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Fish and Wildlife Conservation Commission

  • The Florida Wildlife Corridor Act is helping create new opportunities to help the endangered Florida panther, but the species is facing some new and emerging threats including a neurological disorder called feline leukomyelopathy and a number of proposed new developments in Lee and Collier counties. We take a closer look in a conversation with Amber Crooks from the Conservancy of Southwest Florida.
  • Passionate defenders of Cape Coral’s burrowing owls are livid now that tractors are clearing debris from Hurricane Ian out of the city’s canals and possibly crushing dozens of owl and gopher tortoise burrows.
  • To prevent a fatal disease in Florida white-tailed deer, state wildlife managers are asking hunters in Collier, Lee, DeSoto, and Hendry counties to donate the heads of deer they have killed for testing.
  • Florida Gov. Ron DeSantis will include more than $30 million in the state's 2023 budget to try and figure out why record numbers of manatees are dying in Florida waters. Scientists blame agriculture and development for polluting the rivers where manatees live.
  • Florida’s diamondback terrapin turtles, which herpetologists believe are the only tortoise in the world who lives in brackish water, must be left in the blend of fresh and salt water that the slowpokes call home. The Florida Fish and Wildlife Conservation Commission in December decided diamondback terrapin turtle numbers have dipped enough that the critters need protection to keep any more of them from being scooped up in the wild. Collecting or possessing a diamondback terrapin is now illegal, but there are exceptions: for turtle researchers, for educational displays of the turtles, and for similar conservation-based programs.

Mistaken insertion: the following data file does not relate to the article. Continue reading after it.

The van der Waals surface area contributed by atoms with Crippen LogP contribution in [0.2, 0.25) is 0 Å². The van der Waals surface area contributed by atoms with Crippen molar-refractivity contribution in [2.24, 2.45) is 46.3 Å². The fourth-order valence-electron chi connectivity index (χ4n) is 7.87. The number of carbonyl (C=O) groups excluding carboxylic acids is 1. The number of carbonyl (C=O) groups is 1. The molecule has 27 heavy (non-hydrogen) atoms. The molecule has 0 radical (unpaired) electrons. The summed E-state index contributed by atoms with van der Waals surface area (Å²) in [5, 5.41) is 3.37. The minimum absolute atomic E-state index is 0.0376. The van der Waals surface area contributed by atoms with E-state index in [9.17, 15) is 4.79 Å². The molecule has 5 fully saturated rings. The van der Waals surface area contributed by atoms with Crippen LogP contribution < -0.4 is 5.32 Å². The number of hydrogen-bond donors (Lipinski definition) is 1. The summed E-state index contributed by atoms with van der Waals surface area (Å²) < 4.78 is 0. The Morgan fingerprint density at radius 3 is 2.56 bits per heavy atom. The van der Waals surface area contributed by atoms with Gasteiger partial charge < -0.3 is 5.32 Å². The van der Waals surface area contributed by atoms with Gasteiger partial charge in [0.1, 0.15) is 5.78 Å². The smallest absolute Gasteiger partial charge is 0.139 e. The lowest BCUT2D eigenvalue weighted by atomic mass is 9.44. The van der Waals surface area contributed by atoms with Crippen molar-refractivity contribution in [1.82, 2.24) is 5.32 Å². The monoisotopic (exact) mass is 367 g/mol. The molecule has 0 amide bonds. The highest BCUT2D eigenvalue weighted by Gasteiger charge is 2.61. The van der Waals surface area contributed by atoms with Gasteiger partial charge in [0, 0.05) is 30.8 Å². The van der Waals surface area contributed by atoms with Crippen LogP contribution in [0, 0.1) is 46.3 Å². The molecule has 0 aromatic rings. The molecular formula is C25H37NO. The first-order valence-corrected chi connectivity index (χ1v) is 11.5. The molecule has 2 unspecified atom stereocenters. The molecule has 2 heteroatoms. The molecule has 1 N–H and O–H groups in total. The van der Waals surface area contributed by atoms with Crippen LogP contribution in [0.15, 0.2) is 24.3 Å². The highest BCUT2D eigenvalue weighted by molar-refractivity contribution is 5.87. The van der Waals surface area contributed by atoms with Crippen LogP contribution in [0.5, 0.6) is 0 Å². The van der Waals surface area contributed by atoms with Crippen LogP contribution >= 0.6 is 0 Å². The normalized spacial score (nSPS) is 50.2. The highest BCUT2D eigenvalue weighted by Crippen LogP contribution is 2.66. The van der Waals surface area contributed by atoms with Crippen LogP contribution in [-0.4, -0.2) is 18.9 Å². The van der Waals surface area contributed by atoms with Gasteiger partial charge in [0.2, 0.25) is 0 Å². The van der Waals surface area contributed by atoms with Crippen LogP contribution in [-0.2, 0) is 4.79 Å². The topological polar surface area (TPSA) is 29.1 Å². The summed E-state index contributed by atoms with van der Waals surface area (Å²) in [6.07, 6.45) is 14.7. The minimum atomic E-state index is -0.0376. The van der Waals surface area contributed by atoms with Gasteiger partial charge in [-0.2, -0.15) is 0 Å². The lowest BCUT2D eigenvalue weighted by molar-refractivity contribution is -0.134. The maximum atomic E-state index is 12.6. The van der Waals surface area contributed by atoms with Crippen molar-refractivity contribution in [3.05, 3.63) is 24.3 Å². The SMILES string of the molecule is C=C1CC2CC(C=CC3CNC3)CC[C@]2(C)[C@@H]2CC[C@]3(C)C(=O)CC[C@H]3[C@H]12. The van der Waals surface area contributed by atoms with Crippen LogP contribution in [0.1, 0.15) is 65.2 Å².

• Burrowing owls and gopher tortoises have been either discovered on, or been brought to, one of 48 residential lots where nothing will ever be built. These plots of land have been purchased by members of a wildlife group establishing a patchwork sanctuary for the animals throughout the northwestern part of town. Cape Coral Friends of Wildlife has spent about $450,000 total purchasing four dozen plot and are negotiating to buy five more. The 300-member group has amassed the citizen sanctuary since 2002 and focus on burrowing owls and gopher tortoises because they both dig into the ground for protection. Most of the lots are easy-to-dig-in sandy spoil dredged up from the bay bottom when the city was created in the 1950s.
  • Florida has a growing invasive species population of a reptile that was formally considered a docile pet and is now prohibited by Florida Fish and Wildlife Conservation Commission.
  • Florida wildlife officials are clarifying instructions to the public about killing non-native iguanas. A Florida Fish and Wildlife Conservation...
  • The Florida Fish and Wildlife Conservation Commission wants the public to report all fish kills this summer, when high temperatures and hurricanes...
  • It's a process wholly unique to Florida, and it happens once every 20 years: a group of Floridians assemble to review the state’s constitution and…